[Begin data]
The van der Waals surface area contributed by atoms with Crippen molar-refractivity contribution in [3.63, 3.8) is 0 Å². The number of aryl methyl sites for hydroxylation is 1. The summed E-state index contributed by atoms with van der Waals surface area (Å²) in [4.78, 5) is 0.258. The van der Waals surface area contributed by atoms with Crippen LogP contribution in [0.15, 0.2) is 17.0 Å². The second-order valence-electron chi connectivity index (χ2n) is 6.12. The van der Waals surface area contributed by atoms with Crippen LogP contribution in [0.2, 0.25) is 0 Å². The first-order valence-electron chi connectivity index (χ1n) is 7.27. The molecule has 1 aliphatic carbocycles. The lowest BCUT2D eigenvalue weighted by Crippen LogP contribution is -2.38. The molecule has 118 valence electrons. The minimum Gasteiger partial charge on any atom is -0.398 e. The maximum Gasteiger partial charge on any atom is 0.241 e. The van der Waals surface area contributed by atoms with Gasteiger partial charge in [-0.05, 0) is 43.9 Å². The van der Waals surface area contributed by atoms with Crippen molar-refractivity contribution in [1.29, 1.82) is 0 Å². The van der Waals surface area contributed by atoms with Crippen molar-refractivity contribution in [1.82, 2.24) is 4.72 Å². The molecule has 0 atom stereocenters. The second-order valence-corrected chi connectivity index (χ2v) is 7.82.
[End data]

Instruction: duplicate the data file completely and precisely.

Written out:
The van der Waals surface area contributed by atoms with Crippen molar-refractivity contribution in [3.63, 3.8) is 0 Å². The number of aryl methyl sites for hydroxylation is 1. The summed E-state index contributed by atoms with van der Waals surface area (Å²) in [4.78, 5) is 0.258. The van der Waals surface area contributed by atoms with Crippen LogP contribution in [0.15, 0.2) is 17.0 Å². The second-order valence-electron chi connectivity index (χ2n) is 6.12. The van der Waals surface area contributed by atoms with Crippen LogP contribution in [0.2, 0.25) is 0 Å². The first-order valence-electron chi connectivity index (χ1n) is 7.27. The molecule has 1 aliphatic carbocycles. The lowest BCUT2D eigenvalue weighted by Crippen LogP contribution is -2.38. The molecule has 118 valence electrons. The minimum Gasteiger partial charge on any atom is -0.398 e. The maximum Gasteiger partial charge on any atom is 0.241 e. The van der Waals surface area contributed by atoms with Gasteiger partial charge in [-0.05, 0) is 43.9 Å². The van der Waals surface area contributed by atoms with Crippen molar-refractivity contribution in [1.29, 1.82) is 0 Å². The van der Waals surface area contributed by atoms with Crippen molar-refractivity contribution in [1.82, 2.24) is 4.72 Å². The molecule has 0 atom stereocenters. The second-order valence-corrected chi connectivity index (χ2v) is 7.82.